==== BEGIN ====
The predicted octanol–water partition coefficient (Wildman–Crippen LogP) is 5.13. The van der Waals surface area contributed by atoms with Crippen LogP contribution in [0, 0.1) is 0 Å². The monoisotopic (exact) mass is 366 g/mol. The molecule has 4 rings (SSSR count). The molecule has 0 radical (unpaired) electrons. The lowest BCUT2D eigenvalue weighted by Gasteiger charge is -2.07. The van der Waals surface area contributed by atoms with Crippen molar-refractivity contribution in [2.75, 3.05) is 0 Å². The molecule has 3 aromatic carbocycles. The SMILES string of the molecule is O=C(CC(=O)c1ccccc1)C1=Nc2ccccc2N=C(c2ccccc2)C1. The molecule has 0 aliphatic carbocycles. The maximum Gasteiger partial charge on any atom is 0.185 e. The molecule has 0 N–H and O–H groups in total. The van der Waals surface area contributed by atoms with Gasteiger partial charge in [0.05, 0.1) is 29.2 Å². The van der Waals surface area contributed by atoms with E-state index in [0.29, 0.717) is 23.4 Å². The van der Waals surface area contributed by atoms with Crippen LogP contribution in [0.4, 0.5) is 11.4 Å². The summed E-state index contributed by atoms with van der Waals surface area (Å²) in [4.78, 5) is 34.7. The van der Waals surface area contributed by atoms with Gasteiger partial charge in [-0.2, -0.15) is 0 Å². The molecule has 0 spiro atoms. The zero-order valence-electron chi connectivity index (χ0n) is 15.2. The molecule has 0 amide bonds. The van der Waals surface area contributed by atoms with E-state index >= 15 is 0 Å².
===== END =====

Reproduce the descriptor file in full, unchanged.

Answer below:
The predicted octanol–water partition coefficient (Wildman–Crippen LogP) is 5.13. The van der Waals surface area contributed by atoms with Crippen LogP contribution in [0, 0.1) is 0 Å². The monoisotopic (exact) mass is 366 g/mol. The molecule has 4 rings (SSSR count). The molecule has 0 radical (unpaired) electrons. The lowest BCUT2D eigenvalue weighted by Gasteiger charge is -2.07. The van der Waals surface area contributed by atoms with Crippen molar-refractivity contribution in [2.75, 3.05) is 0 Å². The molecule has 3 aromatic carbocycles. The SMILES string of the molecule is O=C(CC(=O)c1ccccc1)C1=Nc2ccccc2N=C(c2ccccc2)C1. The molecule has 0 aliphatic carbocycles. The maximum Gasteiger partial charge on any atom is 0.185 e. The molecule has 0 N–H and O–H groups in total. The van der Waals surface area contributed by atoms with Gasteiger partial charge in [0.05, 0.1) is 29.2 Å². The van der Waals surface area contributed by atoms with E-state index in [0.29, 0.717) is 23.4 Å². The van der Waals surface area contributed by atoms with Crippen LogP contribution in [0.4, 0.5) is 11.4 Å². The summed E-state index contributed by atoms with van der Waals surface area (Å²) in [4.78, 5) is 34.7. The van der Waals surface area contributed by atoms with Gasteiger partial charge in [-0.2, -0.15) is 0 Å². The molecule has 0 spiro atoms. The zero-order valence-electron chi connectivity index (χ0n) is 15.2. The molecule has 0 amide bonds. The van der Waals surface area contributed by atoms with E-state index >= 15 is 0 Å².